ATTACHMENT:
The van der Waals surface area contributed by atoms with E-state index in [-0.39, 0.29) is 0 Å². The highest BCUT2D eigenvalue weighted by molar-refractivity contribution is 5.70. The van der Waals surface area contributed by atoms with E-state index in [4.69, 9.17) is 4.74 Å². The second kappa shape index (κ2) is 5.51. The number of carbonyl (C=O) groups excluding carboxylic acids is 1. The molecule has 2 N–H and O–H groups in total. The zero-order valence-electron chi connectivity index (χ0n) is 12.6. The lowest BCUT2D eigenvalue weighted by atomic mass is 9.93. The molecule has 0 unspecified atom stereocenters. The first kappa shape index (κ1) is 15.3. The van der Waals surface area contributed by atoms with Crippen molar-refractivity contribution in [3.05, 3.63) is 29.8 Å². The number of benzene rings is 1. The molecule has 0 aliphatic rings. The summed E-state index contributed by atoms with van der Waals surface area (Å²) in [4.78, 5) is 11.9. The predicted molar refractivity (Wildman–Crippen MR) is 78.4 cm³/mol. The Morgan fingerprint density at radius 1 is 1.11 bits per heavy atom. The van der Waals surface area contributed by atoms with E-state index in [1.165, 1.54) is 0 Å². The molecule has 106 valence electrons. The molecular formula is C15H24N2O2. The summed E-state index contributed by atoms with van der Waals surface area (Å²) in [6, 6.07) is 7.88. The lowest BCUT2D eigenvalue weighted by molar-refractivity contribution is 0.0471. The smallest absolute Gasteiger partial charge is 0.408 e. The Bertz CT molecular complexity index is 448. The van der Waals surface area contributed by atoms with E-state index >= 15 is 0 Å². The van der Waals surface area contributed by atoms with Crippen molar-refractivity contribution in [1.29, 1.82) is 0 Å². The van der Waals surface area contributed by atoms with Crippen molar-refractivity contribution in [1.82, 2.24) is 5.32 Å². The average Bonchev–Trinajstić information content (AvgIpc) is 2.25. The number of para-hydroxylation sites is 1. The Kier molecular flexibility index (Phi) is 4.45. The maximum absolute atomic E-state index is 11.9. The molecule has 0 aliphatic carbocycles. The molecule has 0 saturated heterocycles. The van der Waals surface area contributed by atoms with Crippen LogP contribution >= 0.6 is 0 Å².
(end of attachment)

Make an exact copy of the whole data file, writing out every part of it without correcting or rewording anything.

The van der Waals surface area contributed by atoms with E-state index in [-0.39, 0.29) is 0 Å². The highest BCUT2D eigenvalue weighted by molar-refractivity contribution is 5.70. The van der Waals surface area contributed by atoms with E-state index in [4.69, 9.17) is 4.74 Å². The second kappa shape index (κ2) is 5.51. The number of carbonyl (C=O) groups excluding carboxylic acids is 1. The molecule has 2 N–H and O–H groups in total. The zero-order valence-electron chi connectivity index (χ0n) is 12.6. The lowest BCUT2D eigenvalue weighted by atomic mass is 9.93. The molecule has 0 unspecified atom stereocenters. The first kappa shape index (κ1) is 15.3. The van der Waals surface area contributed by atoms with Crippen molar-refractivity contribution in [3.05, 3.63) is 29.8 Å². The number of benzene rings is 1. The molecule has 0 aliphatic rings. The summed E-state index contributed by atoms with van der Waals surface area (Å²) in [4.78, 5) is 11.9. The predicted molar refractivity (Wildman–Crippen MR) is 78.4 cm³/mol. The Morgan fingerprint density at radius 1 is 1.11 bits per heavy atom. The van der Waals surface area contributed by atoms with E-state index in [1.165, 1.54) is 0 Å². The molecule has 106 valence electrons. The molecular formula is C15H24N2O2. The summed E-state index contributed by atoms with van der Waals surface area (Å²) in [6, 6.07) is 7.88. The lowest BCUT2D eigenvalue weighted by molar-refractivity contribution is 0.0471. The smallest absolute Gasteiger partial charge is 0.408 e. The Bertz CT molecular complexity index is 448. The van der Waals surface area contributed by atoms with E-state index >= 15 is 0 Å². The van der Waals surface area contributed by atoms with Crippen molar-refractivity contribution in [1.29, 1.82) is 0 Å². The van der Waals surface area contributed by atoms with Crippen molar-refractivity contribution in [1.82, 2.24) is 5.32 Å². The average Bonchev–Trinajstić information content (AvgIpc) is 2.25. The number of para-hydroxylation sites is 1. The Kier molecular flexibility index (Phi) is 4.45. The maximum absolute atomic E-state index is 11.9. The molecule has 0 aliphatic carbocycles. The molecule has 0 saturated heterocycles. The van der Waals surface area contributed by atoms with Crippen LogP contribution >= 0.6 is 0 Å².